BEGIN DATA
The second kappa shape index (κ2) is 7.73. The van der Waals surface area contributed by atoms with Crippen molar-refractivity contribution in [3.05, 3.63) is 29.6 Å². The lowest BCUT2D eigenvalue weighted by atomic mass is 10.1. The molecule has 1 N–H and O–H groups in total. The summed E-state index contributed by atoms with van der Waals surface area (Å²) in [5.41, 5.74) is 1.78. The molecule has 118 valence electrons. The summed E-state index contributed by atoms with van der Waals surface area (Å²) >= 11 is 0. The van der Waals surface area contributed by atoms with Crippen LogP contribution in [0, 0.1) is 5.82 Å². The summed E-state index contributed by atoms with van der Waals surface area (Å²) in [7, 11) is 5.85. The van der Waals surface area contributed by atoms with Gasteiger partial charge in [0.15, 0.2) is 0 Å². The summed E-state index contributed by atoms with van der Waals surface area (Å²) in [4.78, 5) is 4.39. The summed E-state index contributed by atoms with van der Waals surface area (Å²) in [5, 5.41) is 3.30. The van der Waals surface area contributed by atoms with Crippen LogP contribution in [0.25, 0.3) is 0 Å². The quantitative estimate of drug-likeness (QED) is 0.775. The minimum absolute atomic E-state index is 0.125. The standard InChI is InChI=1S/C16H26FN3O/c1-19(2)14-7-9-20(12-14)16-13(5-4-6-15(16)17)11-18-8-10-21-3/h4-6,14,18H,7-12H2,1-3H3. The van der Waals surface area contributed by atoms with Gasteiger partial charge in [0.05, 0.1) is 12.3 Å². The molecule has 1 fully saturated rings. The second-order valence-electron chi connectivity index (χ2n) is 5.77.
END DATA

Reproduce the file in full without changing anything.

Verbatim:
The second kappa shape index (κ2) is 7.73. The van der Waals surface area contributed by atoms with Crippen molar-refractivity contribution in [3.05, 3.63) is 29.6 Å². The lowest BCUT2D eigenvalue weighted by atomic mass is 10.1. The molecule has 1 N–H and O–H groups in total. The summed E-state index contributed by atoms with van der Waals surface area (Å²) in [5.41, 5.74) is 1.78. The molecule has 118 valence electrons. The summed E-state index contributed by atoms with van der Waals surface area (Å²) >= 11 is 0. The van der Waals surface area contributed by atoms with Crippen LogP contribution in [0, 0.1) is 5.82 Å². The summed E-state index contributed by atoms with van der Waals surface area (Å²) in [7, 11) is 5.85. The van der Waals surface area contributed by atoms with Gasteiger partial charge in [0.15, 0.2) is 0 Å². The summed E-state index contributed by atoms with van der Waals surface area (Å²) in [4.78, 5) is 4.39. The summed E-state index contributed by atoms with van der Waals surface area (Å²) in [5, 5.41) is 3.30. The van der Waals surface area contributed by atoms with Crippen LogP contribution in [0.25, 0.3) is 0 Å². The quantitative estimate of drug-likeness (QED) is 0.775. The minimum absolute atomic E-state index is 0.125. The standard InChI is InChI=1S/C16H26FN3O/c1-19(2)14-7-9-20(12-14)16-13(5-4-6-15(16)17)11-18-8-10-21-3/h4-6,14,18H,7-12H2,1-3H3. The van der Waals surface area contributed by atoms with Gasteiger partial charge in [0.05, 0.1) is 12.3 Å². The molecule has 1 fully saturated rings. The second-order valence-electron chi connectivity index (χ2n) is 5.77.